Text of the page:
Across America on an Emigrant Train

by Jim Murphy

Hardcover, 1993



Local notes

921 STE





HMH (1993), 168 pages


Combines an account of Robert Louis Stevenson's experiences as he traveled from New York to California by train in 1879 and a description of the building and operation of railroads in nineteenth-century America.


Utah Beehive Book Award (Nominee — Informational Books — 1995)
Cardinal Cup (Winner — 1994)
Orbis Pictus Award (Winner — 1994)


Original language


Physical description

168 p.; 7.5 inches

User reviews

LibraryThing member Stbalbach
This is an easy and fun history book (young adult) that blends excerpts from Robert Louis Stevenson's "Amateur Emigrant" and "Across the Plains" (travel literature classics) with Jim Murphy's prose and descriptions. I was expecting a kids book but far from it - while not academic or even
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pretentiously so, it's on par with a PBS episode of "American Experience" and reminds me of how fun history can be. The historical photo's are excellent, numerous and tightly connected to the text. Highly recommended for anyone interested in RLS, American history and the immigrant experience of the late 19th century. Jim Murphy has written about a dozen books like this including some Newbury award winners, hope to read some more, the language and prose is easy and leaves a strong impression of time and place, very enjoyable.
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LibraryThing member hammockqueen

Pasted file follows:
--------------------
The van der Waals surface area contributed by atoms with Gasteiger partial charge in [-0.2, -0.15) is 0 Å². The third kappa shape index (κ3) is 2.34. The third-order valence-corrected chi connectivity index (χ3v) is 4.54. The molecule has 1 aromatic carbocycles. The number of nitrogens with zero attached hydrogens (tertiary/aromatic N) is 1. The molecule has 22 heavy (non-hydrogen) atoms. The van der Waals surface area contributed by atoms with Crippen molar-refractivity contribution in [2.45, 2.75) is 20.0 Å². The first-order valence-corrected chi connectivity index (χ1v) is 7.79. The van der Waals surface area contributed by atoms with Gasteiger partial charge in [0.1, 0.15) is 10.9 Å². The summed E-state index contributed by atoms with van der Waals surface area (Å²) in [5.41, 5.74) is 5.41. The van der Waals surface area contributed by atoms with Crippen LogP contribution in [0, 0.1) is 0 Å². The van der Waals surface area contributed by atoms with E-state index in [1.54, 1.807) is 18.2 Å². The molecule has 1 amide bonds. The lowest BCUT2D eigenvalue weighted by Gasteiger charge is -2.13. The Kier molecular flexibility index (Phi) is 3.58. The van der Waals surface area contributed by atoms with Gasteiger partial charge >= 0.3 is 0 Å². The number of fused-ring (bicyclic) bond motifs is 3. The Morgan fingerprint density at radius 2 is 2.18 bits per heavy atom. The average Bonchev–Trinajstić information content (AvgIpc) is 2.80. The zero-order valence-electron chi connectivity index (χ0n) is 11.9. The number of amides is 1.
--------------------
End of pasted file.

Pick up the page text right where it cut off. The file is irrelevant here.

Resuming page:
actually an informative book with lots of pictures of the nations trains and the emigrant story line. simplistic for an adult but fit my needs
LibraryThing member teason
This book tells the story of Robert Louis Stevenson and his twelve day journey from New York to California in 1879. Along with his story, you learn about the history of the building of the transcontinental railroad and the settling of the West. Children will learn about history as his book talks
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about the destruction of Native American life, the development of the Pullman car, and the towns that quickly came and vanished as the construction crews moved on. Murphy also includes a lot of pictures in the text that help keep children interested.
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LibraryThing member jmcneal
This book was a little depressing for me. While looking at the pictures and reading the story all I could think about was poverty and despair. The book was informational and I did learn a bit from it, but it would be like me learning about a war from someone who just got out of the battlefield and
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hadn't washed up yet.
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½ (20 ratings; 3.8)
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